Tuesday, May 16, 2006

Records in a bag from Pure Groove, London

Pure Groove is a pretty unique little record shop that reflects the upheavals of the UK music scene in the last five or six years perfectly in its somewhat zig-zagged evolution.

Firstly, its very much a local shop, sited near the tangle of bad planning and automotive chaos that blights the confluence of Holloway, Highgate and Archway. Just off the Holloway Road - south of Archway tube station - it's impossible to park outside without getting a ticket and hardly a casual stroll from Soho for the afternoon shopper. It shouldn't work. But it does.

The shop started out selling House music and made its name as a local 2-step outpost whilst its sister label, original home of The Streets - Locked On, was in the ascendant. Label historians will note that 679 Recordings, the label that now releases The Streets along with all manner of exciting fare from Secret Machines to DFA 1979 and The Futureheads, has its roots here. In fact, Pure Groove operates the publishing arm of 679 as well as its own label Marquis Cha Cha, the latter currently proving one of the most on-target sources for new UK talent.

Here are a few tunes recently fished from their shelves:

Shy Child - Technicrats (Good & Evil)

Released on producer Paul Epworth's Good & Evil imprint, Shy Child do synth and drums - no guitar - and bash out the kind of No Wave noise that ruled their hometown of New York in the 80s. "Technicrats" is their best dancefloor release to date with a fantastic squelching synth bass attack released dead on the 1 minute mark to wreak havoc. Here's their website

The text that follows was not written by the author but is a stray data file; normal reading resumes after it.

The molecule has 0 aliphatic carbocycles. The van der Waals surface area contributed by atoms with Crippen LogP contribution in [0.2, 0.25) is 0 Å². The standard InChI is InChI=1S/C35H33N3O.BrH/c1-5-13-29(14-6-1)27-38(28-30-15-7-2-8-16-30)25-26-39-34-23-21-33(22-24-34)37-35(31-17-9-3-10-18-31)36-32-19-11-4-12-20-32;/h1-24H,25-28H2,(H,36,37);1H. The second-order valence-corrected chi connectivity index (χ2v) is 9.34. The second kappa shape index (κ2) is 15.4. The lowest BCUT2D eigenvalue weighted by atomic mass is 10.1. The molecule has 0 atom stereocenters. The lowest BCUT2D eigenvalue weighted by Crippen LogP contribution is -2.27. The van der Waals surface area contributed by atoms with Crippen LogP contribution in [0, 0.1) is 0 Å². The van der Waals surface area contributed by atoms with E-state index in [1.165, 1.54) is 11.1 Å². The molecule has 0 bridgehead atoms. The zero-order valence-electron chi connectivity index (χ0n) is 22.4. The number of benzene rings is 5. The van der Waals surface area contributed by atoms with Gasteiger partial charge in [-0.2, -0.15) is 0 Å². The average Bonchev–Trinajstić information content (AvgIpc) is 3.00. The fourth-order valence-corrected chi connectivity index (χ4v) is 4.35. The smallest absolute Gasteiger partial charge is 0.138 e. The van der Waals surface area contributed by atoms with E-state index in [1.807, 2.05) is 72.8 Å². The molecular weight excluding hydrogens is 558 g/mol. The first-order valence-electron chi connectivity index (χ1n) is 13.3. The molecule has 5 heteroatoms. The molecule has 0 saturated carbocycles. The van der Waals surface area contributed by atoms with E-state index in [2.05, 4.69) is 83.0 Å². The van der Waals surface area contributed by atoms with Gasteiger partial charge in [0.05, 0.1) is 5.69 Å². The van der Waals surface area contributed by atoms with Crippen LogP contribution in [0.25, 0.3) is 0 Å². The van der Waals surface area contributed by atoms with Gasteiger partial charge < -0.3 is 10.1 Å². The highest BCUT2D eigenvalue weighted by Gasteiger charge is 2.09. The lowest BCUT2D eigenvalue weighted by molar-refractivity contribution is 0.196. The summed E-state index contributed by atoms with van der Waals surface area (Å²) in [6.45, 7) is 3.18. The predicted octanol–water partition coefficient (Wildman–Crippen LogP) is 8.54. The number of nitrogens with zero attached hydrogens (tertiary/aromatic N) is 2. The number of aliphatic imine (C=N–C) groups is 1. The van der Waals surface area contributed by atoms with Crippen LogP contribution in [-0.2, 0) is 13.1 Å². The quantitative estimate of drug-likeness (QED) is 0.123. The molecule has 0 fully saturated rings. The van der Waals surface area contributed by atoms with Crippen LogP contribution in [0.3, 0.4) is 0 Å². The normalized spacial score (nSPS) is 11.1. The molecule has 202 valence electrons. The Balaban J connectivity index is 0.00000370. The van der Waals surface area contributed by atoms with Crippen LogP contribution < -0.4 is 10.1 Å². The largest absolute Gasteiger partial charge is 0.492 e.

The Horrors - Jack The Ripper (Loog)

A cover of a song by Screaming Lord Sutch, apparently. The Horrors have built up a committed fanbase with the requisite trawl of London holes and this Garage-Surf announcement isn't likely to do that any harm. On former NME writer James Oldham's Loog label.

Good Books - Walk With Me (Transgressive)

A weird one, this. "Walk With Me" sounds like Portishead at the outset and then turns into a Rapture track before your very ears. Admittedly, that makes it sound truly awful, and in honesty this track is definitely teetering on the edge of a fairly preposterous place but it works really quite nicely in practice. Even features a singalong chorus.

Larrikin Love - Ed Would (Infectious)

A lot of fun, clearly, if you're a pissed-up 15-year-old in the Holloway Road area and Larrikin Love happen to be playing Nambucca. In truth, they rehash all of the most throwaway elements of The Libertines - cockneyisms and knees-up jauntiness - and, to date, exhibit none of their more endearing ear for romance and lyricism. It's still early days though.


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